by Sharon Kennedy
Plays piano, reads a lot, writes songs with narrative structure and likes lots of the new Aussie music: that’s Tim Freedman of the Whitlams.
“We didn’t even have the money to put it out as a single. We just gave it to Triple J and suddenly, we had a gold record within five weeks. ”
The single was No aphrodisiac and the band The Whitlams. The year was 1997 and Seattle grunge was the in thing, remembers front man and lyricist Tim Freedman. Not many people were into narrative development in song. No Aphrodisiac stood out like the proverbial.
The song also was surprising within itself, thinks Tim, starting as it does with slurp of sentimentality and ending in a jokey fashion. Fast forward ten years and Tim doesn’t feel so alone in the laudable lyric stakes. He’s more often surprised by music, he says and buys it regularly. The mp3 player has a constant turnover of new and interesting stuff.
So who’s caught his ear? Jackie Marshall “very poetic”, Augie March, the Drones, Sarah Blasko. As a judge of the Australian Music prize, Tim has an early intro to what’s up and coming. The AMP is important he feels because it’s judged by musicians and critics who do listen to the entries unlike the Arias where the sheer volume makes it impossible to do so.
“Practitioners tend to come up with different choices than the more commercial Arias,” he feels.
Tim is a reader. “I read more than I write,” he says. Modern fiction – Martin Amis, John Banville. “I know a lot of writers who don’t read much when they’re writing,” he says. The reason being that they’re afraid of being influenced. “I always pity them.” To Tim’s way of thinking, not to read is to deny enjoyment of the craft.
As a song writer, he says, he tries not to fall into the trap of worrying about influence. “I just read it for enjoyment and only steal the occasional phrase.”
He’s joking. He often does.
The Whitlams may have a good line in slow, sad, melancholy songs but that’s only half the story. “I’m not going to fall into a morass of depression,” says Tim. “I’m a pretty happy fellow.” He adds, “There’s a happy song for every sad.”
There’s also the political side to Tim Freedman. “There’s always the connection between those with imagination and those who land on the left of politics because landing on the left of politics is about imagining other people’s hardship.” How active is he politically? “I’m concerned with my polis,” he says.
In that he’s prepared advocate, to animate, to persuade, but not to be a card carrier or to run for office. “I think that’s only the bare minimum that a citizen should be concerned with in society,” he says, talking of the willingness to air a point of view.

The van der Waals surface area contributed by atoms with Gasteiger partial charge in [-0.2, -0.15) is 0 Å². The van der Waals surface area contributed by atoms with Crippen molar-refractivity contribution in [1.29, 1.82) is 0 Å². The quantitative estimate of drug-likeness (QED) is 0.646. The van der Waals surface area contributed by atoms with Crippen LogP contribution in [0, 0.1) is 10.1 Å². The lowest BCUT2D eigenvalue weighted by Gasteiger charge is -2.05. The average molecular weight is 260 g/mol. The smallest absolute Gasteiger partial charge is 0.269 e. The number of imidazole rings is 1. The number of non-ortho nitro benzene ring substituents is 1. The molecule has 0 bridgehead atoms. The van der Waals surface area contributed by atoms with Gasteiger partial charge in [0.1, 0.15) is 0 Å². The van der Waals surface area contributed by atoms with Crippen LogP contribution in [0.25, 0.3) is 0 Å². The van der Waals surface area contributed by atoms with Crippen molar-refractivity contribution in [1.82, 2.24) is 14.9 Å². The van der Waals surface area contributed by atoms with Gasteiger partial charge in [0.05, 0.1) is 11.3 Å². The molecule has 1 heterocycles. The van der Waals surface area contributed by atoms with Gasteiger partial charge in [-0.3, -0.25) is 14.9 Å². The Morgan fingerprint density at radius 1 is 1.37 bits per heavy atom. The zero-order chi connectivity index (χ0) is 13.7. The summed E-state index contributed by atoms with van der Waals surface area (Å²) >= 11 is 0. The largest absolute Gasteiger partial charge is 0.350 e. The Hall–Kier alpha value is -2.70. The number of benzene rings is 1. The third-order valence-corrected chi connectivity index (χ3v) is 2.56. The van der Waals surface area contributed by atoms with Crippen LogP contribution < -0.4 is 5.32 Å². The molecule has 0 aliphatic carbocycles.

Yet Tim’s not convinced that his efforts will necessarily make a difference. As he points out, the decade in which he’s been afforded an audience and a forum have been the years of a Liberal prime ministership.
Lately, he’s been a doing a lot of work for the Mick Young Foundation and in the course of that has had more contact with the band’s namesake. “I was just a little star-stuck groupie when I first met Gough and Margaret.” They are “funny, sharp and a great couple,” he says. Now that that natural, initial awkwardness is over, that connection is “a great joy for me”, says Tim.
As for the future of Australian political leadership, Tim’s got Kevin Rudd at $2.20 and has staked the house on it.
Back to the writing, there isn’t any. Not yet. “Until I put my mind to it, they won’t come out.” Tim has a trip to Berlin planned for May and June and he’ll come back with the album written. He’s confident about the process because that’s what happened the last trip away. “I went to New York feeling pretty empty and I came back with this last album (Little Cloud).”
“Sit at the piano, doodle, get into a half trance, make mistakes,” is how Tim describes his writing routine. “Sometimes you can have an unfruitful three hours but if you keep doing it every day, after two weeks, the wheels start getting oiled and everything starts coming out. You just can’t get frustrated at the start. It’s like any muscle; it takes a little bit of time to start working again.”
The Whitlams play at the Nannup Music Festival and then Tim heads off to Berlin. Later in the year, the band will again team up with the symphony orchestras including the WASO on November 9th and 11th.
Of that first joint concert in Kings Park, Perth, Tim recalls the experience as better than he had anticipated. The WASO had done all the arrangements and the first time the band heard them was at the first combined rehearsal. He need not have worried. They were “marvellous, imaginative, not based on the records”, he says.
“It was stirring experience to be playing in the midst of 80 other musicians.”